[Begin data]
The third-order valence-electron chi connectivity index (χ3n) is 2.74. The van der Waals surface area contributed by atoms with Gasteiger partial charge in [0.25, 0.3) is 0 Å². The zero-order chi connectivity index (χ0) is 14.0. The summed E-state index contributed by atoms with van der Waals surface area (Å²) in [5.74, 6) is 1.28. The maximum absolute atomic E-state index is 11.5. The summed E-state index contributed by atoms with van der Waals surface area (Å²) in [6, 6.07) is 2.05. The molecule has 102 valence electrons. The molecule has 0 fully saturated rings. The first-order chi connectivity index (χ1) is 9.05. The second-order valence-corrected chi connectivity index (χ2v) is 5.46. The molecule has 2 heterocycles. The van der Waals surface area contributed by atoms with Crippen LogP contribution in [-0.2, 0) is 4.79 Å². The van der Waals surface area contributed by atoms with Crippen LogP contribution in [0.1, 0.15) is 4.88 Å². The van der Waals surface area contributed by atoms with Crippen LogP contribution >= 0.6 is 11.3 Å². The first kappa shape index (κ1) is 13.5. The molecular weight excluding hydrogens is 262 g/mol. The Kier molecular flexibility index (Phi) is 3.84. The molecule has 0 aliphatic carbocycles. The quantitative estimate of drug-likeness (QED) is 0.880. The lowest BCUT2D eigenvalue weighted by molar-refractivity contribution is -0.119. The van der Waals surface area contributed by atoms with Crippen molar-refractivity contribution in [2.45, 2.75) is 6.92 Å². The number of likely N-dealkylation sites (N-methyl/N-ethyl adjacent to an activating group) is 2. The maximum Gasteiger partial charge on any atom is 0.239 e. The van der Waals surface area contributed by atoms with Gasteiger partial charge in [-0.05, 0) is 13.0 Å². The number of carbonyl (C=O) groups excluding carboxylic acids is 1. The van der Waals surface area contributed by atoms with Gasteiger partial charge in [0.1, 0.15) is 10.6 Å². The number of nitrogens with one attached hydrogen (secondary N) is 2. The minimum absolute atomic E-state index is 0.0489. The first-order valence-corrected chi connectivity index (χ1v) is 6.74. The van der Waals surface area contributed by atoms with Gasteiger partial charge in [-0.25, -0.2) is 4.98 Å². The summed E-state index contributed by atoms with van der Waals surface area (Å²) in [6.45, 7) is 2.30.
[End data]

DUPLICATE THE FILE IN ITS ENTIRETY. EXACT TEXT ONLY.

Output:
The third-order valence-electron chi connectivity index (χ3n) is 2.74. The van der Waals surface area contributed by atoms with Gasteiger partial charge in [0.25, 0.3) is 0 Å². The zero-order chi connectivity index (χ0) is 14.0. The summed E-state index contributed by atoms with van der Waals surface area (Å²) in [5.74, 6) is 1.28. The maximum absolute atomic E-state index is 11.5. The summed E-state index contributed by atoms with van der Waals surface area (Å²) in [6, 6.07) is 2.05. The molecule has 102 valence electrons. The molecule has 0 fully saturated rings. The first-order chi connectivity index (χ1) is 9.05. The second-order valence-corrected chi connectivity index (χ2v) is 5.46. The molecule has 2 heterocycles. The van der Waals surface area contributed by atoms with Crippen LogP contribution in [-0.2, 0) is 4.79 Å². The van der Waals surface area contributed by atoms with Crippen LogP contribution in [0.1, 0.15) is 4.88 Å². The van der Waals surface area contributed by atoms with Crippen LogP contribution >= 0.6 is 11.3 Å². The first kappa shape index (κ1) is 13.5. The molecular weight excluding hydrogens is 262 g/mol. The Kier molecular flexibility index (Phi) is 3.84. The molecule has 0 aliphatic carbocycles. The quantitative estimate of drug-likeness (QED) is 0.880. The lowest BCUT2D eigenvalue weighted by molar-refractivity contribution is -0.119. The van der Waals surface area contributed by atoms with Crippen molar-refractivity contribution in [2.45, 2.75) is 6.92 Å². The number of likely N-dealkylation sites (N-methyl/N-ethyl adjacent to an activating group) is 2. The maximum Gasteiger partial charge on any atom is 0.239 e. The van der Waals surface area contributed by atoms with Gasteiger partial charge in [-0.05, 0) is 13.0 Å². The number of carbonyl (C=O) groups excluding carboxylic acids is 1. The van der Waals surface area contributed by atoms with Gasteiger partial charge in [0.1, 0.15) is 10.6 Å². The number of nitrogens with one attached hydrogen (secondary N) is 2. The minimum absolute atomic E-state index is 0.0489. The first-order valence-corrected chi connectivity index (χ1v) is 6.74. The van der Waals surface area contributed by atoms with Gasteiger partial charge in [-0.25, -0.2) is 4.98 Å². The summed E-state index contributed by atoms with van der Waals surface area (Å²) in [6.45, 7) is 2.30.